by Sophie McCreesh
Sophie McCreesh is a fiction writer living in Toronto. She completed an MFA in Creative Writing from the University of Guelph. Her writing has appeared in Hobart, Peach Mag, Bad Dog Review, Bad Nudes, The Minola Review, and elsewhere.
Dreadful and Willing
When asked what my interests are I just think of sex. When that became boring it was difficult for me to find joy. Sex and revenge are my idea of a good night. Most of the time they happen separately but if I could ever combine the two it would bring me a peace I have never known.
I dreamt I was in an art gallery with an instillation of spinning life-like clown sculptures. The old building was white inside. There were frenetic circus noises mixed with a techno track, barely contained by the speakers built into the ceiling. The clowns were all on pedestals. Then my eyes opened and I was alone, surrounded by the lilac walls of my bedroom.
You once helped me bring home a chair from the thrift store. It’s brown, Victorian. It has light-blue upholstery with little gold chains sewn into it. A drawback is its lack of comfort. The embroidery on the deflated seating cushion doesn’t fit the tone of the room.
I felt you stroking my hair but your movements seemed performative like the way you wanted it to look to your friends or enemies was wholesome. Once when I was younger, I went to sleep on the school playground and all these kids circled around me asking why I was lying down. I was resting. Those motherfuckers didn’t get it.
You were heading to Norway to live in a cabin and draw outlines for tall buildings—a sought-after residency. We said that we’d write letters that would describe the passing of the days signed with a fake name.
I was able to slip into the dream again when I closed my eyes. I returned with the confidence of a person with low stakes. It wasn’t real. I could wake up whenever I wanted and be back in bed alone. I hated the clowns, so I began to push them down off the podiums. Somewhere along the way I found a baseball bat and I picked it up so that I could continue to smash them all. No one would know.
Sex has bored me for a long time. That’s why I have written to you. I’ll explain why later, once I think of how to do that. There are aren’t many things that I’m good at. I am not a leader. I hit my knee on the door while we were carrying the chair into my apartment, as I was holding the legs while you lifted the chair’s back. Your long fingers were wrapped around its carved edges. I got the sense that you were trying to pretend that we were married. The impact left a large bruise.
I stopped listening to music with words. I started going to more drone shows like we used to. I closed my eyes because shutting off one part of my senses helped me concentrate on how the floor vibrated, and the way that it felt like my anger. Sure, I am an old soul like you say. I have felt extraordinary feelings to the point where I am sick—just like everyone else.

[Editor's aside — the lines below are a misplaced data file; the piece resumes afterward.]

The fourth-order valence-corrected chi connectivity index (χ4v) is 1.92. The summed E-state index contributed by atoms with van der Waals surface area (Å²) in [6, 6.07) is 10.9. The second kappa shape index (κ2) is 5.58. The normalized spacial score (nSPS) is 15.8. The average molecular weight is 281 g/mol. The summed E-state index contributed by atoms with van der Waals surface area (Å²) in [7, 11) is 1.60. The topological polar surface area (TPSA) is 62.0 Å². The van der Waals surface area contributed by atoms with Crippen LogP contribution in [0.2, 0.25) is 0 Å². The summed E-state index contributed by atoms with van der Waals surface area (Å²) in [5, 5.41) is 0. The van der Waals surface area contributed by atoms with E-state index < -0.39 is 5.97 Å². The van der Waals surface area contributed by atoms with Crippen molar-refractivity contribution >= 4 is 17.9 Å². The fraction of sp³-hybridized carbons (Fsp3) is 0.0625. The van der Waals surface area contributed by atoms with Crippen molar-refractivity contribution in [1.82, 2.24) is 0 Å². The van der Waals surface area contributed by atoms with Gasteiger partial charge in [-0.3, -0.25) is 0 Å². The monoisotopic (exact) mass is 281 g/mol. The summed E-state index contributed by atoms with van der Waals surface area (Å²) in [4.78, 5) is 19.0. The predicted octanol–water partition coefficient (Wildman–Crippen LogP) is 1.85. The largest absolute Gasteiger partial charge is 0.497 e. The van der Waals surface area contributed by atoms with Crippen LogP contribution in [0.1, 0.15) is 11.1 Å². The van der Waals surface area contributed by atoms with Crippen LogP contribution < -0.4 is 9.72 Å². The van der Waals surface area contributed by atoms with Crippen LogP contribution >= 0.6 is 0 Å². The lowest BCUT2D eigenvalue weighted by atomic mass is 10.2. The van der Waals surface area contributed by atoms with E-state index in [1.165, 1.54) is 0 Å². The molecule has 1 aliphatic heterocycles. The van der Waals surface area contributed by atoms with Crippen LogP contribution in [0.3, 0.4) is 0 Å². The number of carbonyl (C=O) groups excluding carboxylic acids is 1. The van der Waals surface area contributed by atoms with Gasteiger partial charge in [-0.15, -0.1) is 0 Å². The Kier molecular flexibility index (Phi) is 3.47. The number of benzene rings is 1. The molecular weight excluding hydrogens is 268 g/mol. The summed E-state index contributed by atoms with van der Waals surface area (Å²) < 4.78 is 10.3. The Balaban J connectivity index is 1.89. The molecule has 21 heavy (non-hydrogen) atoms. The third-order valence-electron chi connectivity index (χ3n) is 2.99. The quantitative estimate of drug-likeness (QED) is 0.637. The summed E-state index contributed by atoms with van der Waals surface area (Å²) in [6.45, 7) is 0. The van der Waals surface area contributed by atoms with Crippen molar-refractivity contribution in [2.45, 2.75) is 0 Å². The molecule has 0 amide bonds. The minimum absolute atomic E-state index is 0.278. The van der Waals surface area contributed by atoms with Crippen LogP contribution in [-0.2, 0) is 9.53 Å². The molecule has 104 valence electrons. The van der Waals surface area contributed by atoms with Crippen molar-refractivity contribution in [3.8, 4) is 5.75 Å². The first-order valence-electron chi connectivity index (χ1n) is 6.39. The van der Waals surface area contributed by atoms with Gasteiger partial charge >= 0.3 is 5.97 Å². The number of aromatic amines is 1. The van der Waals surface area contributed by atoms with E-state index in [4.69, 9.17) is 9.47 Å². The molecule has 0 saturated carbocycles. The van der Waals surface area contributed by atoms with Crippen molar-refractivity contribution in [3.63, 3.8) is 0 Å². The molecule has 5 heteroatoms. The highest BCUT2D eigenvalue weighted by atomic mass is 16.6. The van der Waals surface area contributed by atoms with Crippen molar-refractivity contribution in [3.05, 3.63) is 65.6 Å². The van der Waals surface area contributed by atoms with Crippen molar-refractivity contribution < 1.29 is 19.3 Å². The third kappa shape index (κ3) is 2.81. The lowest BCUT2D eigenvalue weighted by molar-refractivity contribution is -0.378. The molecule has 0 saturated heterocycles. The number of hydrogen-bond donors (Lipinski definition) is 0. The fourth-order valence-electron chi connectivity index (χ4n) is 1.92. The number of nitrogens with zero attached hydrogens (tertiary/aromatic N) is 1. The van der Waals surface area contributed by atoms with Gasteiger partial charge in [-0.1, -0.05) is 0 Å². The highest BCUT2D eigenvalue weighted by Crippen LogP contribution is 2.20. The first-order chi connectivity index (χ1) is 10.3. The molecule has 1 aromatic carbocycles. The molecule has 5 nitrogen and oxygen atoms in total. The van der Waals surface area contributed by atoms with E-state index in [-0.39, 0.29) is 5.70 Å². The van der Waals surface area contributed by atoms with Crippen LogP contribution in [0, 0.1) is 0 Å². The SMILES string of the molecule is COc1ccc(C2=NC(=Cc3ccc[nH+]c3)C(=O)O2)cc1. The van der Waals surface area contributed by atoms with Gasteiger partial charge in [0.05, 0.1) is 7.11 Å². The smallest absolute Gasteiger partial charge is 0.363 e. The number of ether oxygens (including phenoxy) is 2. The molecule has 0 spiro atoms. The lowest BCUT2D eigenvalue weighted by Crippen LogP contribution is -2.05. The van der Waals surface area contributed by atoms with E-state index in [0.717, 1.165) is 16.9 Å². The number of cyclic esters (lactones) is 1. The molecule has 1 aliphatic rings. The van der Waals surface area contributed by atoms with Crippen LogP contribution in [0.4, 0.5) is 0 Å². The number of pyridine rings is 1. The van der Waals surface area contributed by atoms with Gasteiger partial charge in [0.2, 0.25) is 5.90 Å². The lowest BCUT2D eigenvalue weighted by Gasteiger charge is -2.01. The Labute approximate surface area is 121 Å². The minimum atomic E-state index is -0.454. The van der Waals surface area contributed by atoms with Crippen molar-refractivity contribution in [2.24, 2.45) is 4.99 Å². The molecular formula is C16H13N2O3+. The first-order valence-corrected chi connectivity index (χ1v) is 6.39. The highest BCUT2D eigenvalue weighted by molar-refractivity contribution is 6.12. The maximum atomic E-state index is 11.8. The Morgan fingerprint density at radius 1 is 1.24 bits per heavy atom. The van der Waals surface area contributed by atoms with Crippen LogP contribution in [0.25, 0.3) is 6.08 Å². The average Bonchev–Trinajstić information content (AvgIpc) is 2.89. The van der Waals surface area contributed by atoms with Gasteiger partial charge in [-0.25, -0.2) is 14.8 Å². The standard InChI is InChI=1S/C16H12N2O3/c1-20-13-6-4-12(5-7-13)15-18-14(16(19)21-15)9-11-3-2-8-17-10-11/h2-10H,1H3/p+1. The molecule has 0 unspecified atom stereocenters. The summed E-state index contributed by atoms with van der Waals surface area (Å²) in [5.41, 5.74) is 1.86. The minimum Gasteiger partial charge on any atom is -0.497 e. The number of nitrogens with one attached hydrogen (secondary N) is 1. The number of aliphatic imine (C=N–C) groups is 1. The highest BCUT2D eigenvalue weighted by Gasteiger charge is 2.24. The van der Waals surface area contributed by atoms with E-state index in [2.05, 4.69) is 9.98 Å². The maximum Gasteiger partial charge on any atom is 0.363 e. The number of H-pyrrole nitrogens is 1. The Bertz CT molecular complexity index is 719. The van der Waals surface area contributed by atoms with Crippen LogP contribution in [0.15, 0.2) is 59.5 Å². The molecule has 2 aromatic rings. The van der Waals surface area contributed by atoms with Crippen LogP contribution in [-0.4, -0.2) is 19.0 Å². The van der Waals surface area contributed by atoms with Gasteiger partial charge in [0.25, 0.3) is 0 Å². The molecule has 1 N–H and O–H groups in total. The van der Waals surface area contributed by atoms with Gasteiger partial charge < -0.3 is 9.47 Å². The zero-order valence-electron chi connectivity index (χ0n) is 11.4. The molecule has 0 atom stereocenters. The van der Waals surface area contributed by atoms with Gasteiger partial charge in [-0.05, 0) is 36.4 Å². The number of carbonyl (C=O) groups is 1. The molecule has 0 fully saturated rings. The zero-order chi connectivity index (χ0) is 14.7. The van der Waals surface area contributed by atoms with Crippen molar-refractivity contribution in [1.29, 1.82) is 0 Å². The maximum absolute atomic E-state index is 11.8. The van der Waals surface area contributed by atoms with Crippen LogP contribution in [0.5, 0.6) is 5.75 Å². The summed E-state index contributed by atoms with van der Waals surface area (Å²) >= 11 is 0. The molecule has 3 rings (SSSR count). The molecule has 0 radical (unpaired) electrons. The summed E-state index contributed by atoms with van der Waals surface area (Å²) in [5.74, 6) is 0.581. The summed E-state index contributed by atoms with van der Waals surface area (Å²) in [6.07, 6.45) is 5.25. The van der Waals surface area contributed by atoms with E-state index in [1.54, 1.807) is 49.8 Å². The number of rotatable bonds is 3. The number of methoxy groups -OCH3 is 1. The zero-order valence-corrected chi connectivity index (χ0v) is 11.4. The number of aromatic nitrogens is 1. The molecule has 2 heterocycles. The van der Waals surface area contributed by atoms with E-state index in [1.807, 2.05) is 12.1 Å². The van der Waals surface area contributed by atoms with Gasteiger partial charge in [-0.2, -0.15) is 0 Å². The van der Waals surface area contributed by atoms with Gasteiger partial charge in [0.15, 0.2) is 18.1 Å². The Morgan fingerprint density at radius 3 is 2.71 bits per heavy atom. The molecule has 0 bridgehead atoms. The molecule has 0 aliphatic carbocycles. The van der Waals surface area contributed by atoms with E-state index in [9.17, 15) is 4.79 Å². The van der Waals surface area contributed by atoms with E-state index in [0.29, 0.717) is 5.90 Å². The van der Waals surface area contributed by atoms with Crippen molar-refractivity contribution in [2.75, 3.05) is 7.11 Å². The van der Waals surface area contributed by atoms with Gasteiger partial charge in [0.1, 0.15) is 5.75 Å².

The intrusion though—part of it is seeing you everywhere on the streets, in elevators, around the park, on the subway. What a joke. I made bargains in my mind. When you left I thought maybe you were joking too. There is the realization that revenge would do nothing and how any feeling of victory would pass as quickly as a drug. Then there are drugs.
Sex is boring, yeah. I find myself stuck in traffic because of a parade I don’t care about. When it clears I drive far, passing a cemetery in Montreal. I said I’d explain so I will. I’m right back when you were telling me about the intimacy it takes to do those things. I thought you were protecting me when you spoke about trust. Now I’ll do anything with anyone. You taught me. You left.
The clown in my dream turned into glitter when they hit floor. The bat I was using had the power to make them disintegrate into sparkling dust flying above the heels of the pointed leather boots I was wearing in the gallery. Eventually I had to make the dream end. I didn’t have the ability to open my eyes like last time. My lids felt heavy like they were glued shut. I walked to the highest point of the gallery and dove off a balcony in an attempt to end my dream life.
I’m trying to find ways to mimic your disruption and make it my own. I believe that you know I think of you. It feels like everything is happening twice when the dates of the year move on and I think about what we did together on any particular day. No one ever sits on the chair that we brought home and I believe that is because it looks too fragile. Do people who are vulnerable know they’re that way? I look up to where my eyes would meet yours if you were standing there.
Now when I look at the chair I don’t know if it’s your taste or mine, meaning that I might have unconsciously imitated the things that you thought were good. I wish I could see everything with the wisdom of age. Move swiftly through nuances like the delicate traces of the music we used to listen to. I wish that the vibrations of my fingers following the drum beats on the table would somehow reach you. I could show you that I trained myself. I know my shit.